She joined a UK-based e-racing team, ProVision, where she continued to race alongside the men. “So that’s where I learned a lot about my Zwiftcraft, as they call it, and just got better as a Zwift racer.”

Describing how she basically got fit, Van Houweling said, “I did very little structured exercise…sitting on the trainer and doing five-by-five-minute intervals just didn’t sound like fun to me.”

Racing with the men also meant she could only view the race as training and not competition. “I also just don’t like pressure in my life,” she said. “So as a female and male race, you can always say, ‘Oh, these are men.'”

“So, to be honest, I didn’t really know how good I was compared to the other women racing back then. It was easy to feel good again and to do something for myself.”

It wasn’t until January 2022 that Van Houweling started racing with other women on Zwift. “Then they announced the eSports World Championships that were going to be in February…that became something of a goal, I still haven’t really done any structured training but I’d love to do hill reps. I knew I was going to need a really strong three to five minute force for this particular class. So I definitely changed my training a bit after qualifying for the World Cup.”

Van Houweling now races for the Saris NoPinz women’s team and is currently the fourth-placed female Zwifter in the world with a much higher score than the other Academy finalists on ZwiftPower, the website that keeps track of virtual race results and leaderboards.

Despite her experience in both the real and virtual worlds, Van Houweling again mentioned how difficult it is for her to deal with pressure: “It’s definitely not my forte,” she admitted. “But I’m also realistic. I am a mother, I have a husband who has a full time job. I have two children. I know that cycling is a very small part of my life because my priority has to be my family.”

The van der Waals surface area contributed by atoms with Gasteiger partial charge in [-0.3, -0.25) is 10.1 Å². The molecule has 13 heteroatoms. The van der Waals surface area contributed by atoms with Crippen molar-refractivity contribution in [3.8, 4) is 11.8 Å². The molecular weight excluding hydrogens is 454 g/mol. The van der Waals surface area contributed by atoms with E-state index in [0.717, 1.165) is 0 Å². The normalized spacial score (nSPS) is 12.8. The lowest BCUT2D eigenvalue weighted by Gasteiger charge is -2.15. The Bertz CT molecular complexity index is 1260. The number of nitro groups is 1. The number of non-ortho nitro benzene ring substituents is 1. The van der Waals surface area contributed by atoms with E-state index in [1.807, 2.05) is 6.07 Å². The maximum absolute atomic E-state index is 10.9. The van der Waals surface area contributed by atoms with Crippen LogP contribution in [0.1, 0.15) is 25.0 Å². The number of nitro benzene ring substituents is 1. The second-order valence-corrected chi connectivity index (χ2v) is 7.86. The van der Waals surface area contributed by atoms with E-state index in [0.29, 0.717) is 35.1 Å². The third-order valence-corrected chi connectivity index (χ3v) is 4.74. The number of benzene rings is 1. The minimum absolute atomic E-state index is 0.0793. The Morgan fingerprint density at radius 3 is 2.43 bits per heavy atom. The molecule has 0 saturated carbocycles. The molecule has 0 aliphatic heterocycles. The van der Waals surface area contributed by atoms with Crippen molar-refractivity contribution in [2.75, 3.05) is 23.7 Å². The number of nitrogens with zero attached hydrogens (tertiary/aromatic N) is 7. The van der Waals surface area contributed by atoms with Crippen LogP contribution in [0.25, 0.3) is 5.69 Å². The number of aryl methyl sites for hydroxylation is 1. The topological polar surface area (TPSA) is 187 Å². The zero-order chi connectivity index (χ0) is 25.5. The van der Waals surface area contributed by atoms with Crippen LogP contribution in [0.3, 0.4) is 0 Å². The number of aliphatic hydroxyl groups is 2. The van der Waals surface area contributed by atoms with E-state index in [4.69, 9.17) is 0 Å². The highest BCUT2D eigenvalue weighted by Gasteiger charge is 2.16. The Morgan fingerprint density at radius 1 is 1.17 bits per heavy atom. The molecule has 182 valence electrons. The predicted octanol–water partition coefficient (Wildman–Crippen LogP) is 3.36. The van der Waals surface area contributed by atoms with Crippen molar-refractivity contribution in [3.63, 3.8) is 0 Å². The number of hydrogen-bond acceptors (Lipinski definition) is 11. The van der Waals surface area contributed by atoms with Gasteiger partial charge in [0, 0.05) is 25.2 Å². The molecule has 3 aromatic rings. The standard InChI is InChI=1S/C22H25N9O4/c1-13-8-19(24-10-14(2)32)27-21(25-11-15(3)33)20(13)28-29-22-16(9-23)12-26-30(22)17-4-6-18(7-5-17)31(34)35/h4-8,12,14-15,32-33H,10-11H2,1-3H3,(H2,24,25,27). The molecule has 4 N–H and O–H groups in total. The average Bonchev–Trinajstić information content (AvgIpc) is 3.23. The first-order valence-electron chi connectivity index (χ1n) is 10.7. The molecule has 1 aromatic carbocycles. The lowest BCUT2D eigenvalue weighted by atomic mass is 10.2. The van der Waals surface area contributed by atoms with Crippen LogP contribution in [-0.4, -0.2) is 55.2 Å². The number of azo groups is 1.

“I’m just trying to keep track of everything. And it’s not my whole life if I don’t win that pro contract and I have to be realistic about what I can do even if I do win it. So I’m trying to just approach this week in a way that I can enjoy the experience and make the most of it without putting any pressure on myself. It’s easier said than done, but that’s my goal and I know it’s not the end of the world no matter what.”

For someone who doesn’t like pressure (she also mentioned that she chose cycling in college because “it was less pressure than a collegiate sport”), the concept is competing for the contract against the other finalists Having to measure “very overwhelming” as well as the idea of ​​being filmed. “I’m not a fan. So I definitely don’t like pressure. I don’t like attention. So my goal is to stay as far away from the camera as possible. keep your mouth shut if possible, don’t draw attention to me.”

But there’s also plenty to look forward to, not least some road driving. “I bet I haven’t ridden a real road bike outside in at least 10 years,” she said. As well as getting to know the other finalists.

There is also the appeal of being able to compare yourself to other racers in the real world: “It’s all like challenges on the bike. I feel like I’ve been racing outside all the time. And now I mostly race indoors and I’m fitter than ever, even when I was racing outdoors when I was younger.”

However, Van Houweling’s main goal is “to be an inspiration that there is no direct route to an incredible life experience in cycling. You can do it in different ways.”

“I know they say they’re looking for the next pro racer, which is true I’m sure, but there are a lot of ways they’re going about it.”